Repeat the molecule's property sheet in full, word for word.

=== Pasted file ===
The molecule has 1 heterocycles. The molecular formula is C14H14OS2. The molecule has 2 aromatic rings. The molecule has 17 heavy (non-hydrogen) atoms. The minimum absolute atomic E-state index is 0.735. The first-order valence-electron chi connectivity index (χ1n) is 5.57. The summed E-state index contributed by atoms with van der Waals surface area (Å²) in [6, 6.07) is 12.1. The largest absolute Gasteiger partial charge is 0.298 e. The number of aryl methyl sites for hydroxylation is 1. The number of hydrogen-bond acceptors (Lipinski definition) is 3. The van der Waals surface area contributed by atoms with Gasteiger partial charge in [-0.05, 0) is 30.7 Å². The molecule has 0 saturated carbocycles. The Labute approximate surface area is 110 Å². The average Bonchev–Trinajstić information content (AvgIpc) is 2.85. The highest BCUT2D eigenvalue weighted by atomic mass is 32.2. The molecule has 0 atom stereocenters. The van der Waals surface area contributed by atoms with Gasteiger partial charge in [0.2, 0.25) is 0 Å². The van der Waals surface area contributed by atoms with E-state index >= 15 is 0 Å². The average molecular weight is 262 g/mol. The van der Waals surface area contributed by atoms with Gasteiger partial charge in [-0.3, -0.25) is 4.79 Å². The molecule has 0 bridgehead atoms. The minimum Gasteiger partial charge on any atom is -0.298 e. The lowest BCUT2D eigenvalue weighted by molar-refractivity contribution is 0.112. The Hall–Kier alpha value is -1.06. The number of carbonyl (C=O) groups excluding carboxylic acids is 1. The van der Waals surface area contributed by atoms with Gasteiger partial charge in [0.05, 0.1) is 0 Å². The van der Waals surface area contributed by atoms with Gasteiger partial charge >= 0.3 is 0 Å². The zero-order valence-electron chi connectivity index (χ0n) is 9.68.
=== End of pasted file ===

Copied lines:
The molecule has 1 heterocycles. The molecular formula is C14H14OS2. The molecule has 2 aromatic rings. The molecule has 17 heavy (non-hydrogen) atoms. The minimum absolute atomic E-state index is 0.735. The first-order valence-electron chi connectivity index (χ1n) is 5.57. The summed E-state index contributed by atoms with van der Waals surface area (Å²) in [6, 6.07) is 12.1. The largest absolute Gasteiger partial charge is 0.298 e. The number of aryl methyl sites for hydroxylation is 1. The number of hydrogen-bond acceptors (Lipinski definition) is 3. The van der Waals surface area contributed by atoms with Gasteiger partial charge in [-0.05, 0) is 30.7 Å². The molecule has 0 saturated carbocycles. The Labute approximate surface area is 110 Å². The average Bonchev–Trinajstić information content (AvgIpc) is 2.85. The highest BCUT2D eigenvalue weighted by atomic mass is 32.2. The molecule has 0 atom stereocenters. The van der Waals surface area contributed by atoms with Gasteiger partial charge in [0.2, 0.25) is 0 Å². The van der Waals surface area contributed by atoms with E-state index >= 15 is 0 Å². The average molecular weight is 262 g/mol. The van der Waals surface area contributed by atoms with Gasteiger partial charge in [-0.3, -0.25) is 4.79 Å². The molecule has 0 bridgehead atoms. The minimum Gasteiger partial charge on any atom is -0.298 e. The lowest BCUT2D eigenvalue weighted by molar-refractivity contribution is 0.112. The Hall–Kier alpha value is -1.06. The number of carbonyl (C=O) groups excluding carboxylic acids is 1. The van der Waals surface area contributed by atoms with Gasteiger partial charge in [0.05, 0.1) is 0 Å². The van der Waals surface area contributed by atoms with Gasteiger partial charge >= 0.3 is 0 Å². The zero-order valence-electron chi connectivity index (χ0n) is 9.68.